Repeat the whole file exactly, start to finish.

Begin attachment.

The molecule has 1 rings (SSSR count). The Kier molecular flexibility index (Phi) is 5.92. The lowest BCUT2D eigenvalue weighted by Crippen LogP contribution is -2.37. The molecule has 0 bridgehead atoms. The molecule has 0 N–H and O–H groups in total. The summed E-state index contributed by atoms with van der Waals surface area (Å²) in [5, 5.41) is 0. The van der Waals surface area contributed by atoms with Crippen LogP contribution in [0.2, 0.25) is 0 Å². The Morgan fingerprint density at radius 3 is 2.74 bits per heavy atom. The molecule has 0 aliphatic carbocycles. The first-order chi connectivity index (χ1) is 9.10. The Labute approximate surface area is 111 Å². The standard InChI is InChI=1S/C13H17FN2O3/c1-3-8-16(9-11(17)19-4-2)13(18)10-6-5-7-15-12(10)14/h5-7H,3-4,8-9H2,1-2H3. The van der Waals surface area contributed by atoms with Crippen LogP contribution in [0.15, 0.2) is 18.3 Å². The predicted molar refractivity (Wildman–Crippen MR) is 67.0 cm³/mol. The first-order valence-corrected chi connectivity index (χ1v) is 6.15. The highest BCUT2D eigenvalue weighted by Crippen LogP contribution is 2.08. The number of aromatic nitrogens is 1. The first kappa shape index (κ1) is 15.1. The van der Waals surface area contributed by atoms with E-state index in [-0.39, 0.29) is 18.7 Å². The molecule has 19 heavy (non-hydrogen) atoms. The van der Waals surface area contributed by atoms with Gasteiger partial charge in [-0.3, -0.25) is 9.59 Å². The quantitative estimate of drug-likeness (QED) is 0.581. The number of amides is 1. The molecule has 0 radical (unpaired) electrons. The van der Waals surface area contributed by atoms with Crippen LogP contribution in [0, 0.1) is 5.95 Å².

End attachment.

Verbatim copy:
The molecule has 1 rings (SSSR count). The Kier molecular flexibility index (Phi) is 5.92. The lowest BCUT2D eigenvalue weighted by Crippen LogP contribution is -2.37. The molecule has 0 bridgehead atoms. The molecule has 0 N–H and O–H groups in total. The summed E-state index contributed by atoms with van der Waals surface area (Å²) in [5, 5.41) is 0. The van der Waals surface area contributed by atoms with Crippen LogP contribution in [0.2, 0.25) is 0 Å². The Morgan fingerprint density at radius 3 is 2.74 bits per heavy atom. The molecule has 0 aliphatic carbocycles. The first-order chi connectivity index (χ1) is 9.10. The Labute approximate surface area is 111 Å². The standard InChI is InChI=1S/C13H17FN2O3/c1-3-8-16(9-11(17)19-4-2)13(18)10-6-5-7-15-12(10)14/h5-7H,3-4,8-9H2,1-2H3. The van der Waals surface area contributed by atoms with Crippen LogP contribution in [0.15, 0.2) is 18.3 Å². The predicted molar refractivity (Wildman–Crippen MR) is 67.0 cm³/mol. The first-order valence-corrected chi connectivity index (χ1v) is 6.15. The highest BCUT2D eigenvalue weighted by Crippen LogP contribution is 2.08. The number of aromatic nitrogens is 1. The first kappa shape index (κ1) is 15.1. The van der Waals surface area contributed by atoms with E-state index in [-0.39, 0.29) is 18.7 Å². The molecule has 19 heavy (non-hydrogen) atoms. The van der Waals surface area contributed by atoms with Gasteiger partial charge in [-0.3, -0.25) is 9.59 Å². The quantitative estimate of drug-likeness (QED) is 0.581. The number of amides is 1. The molecule has 0 radical (unpaired) electrons. The van der Waals surface area contributed by atoms with Crippen LogP contribution in [0, 0.1) is 5.95 Å².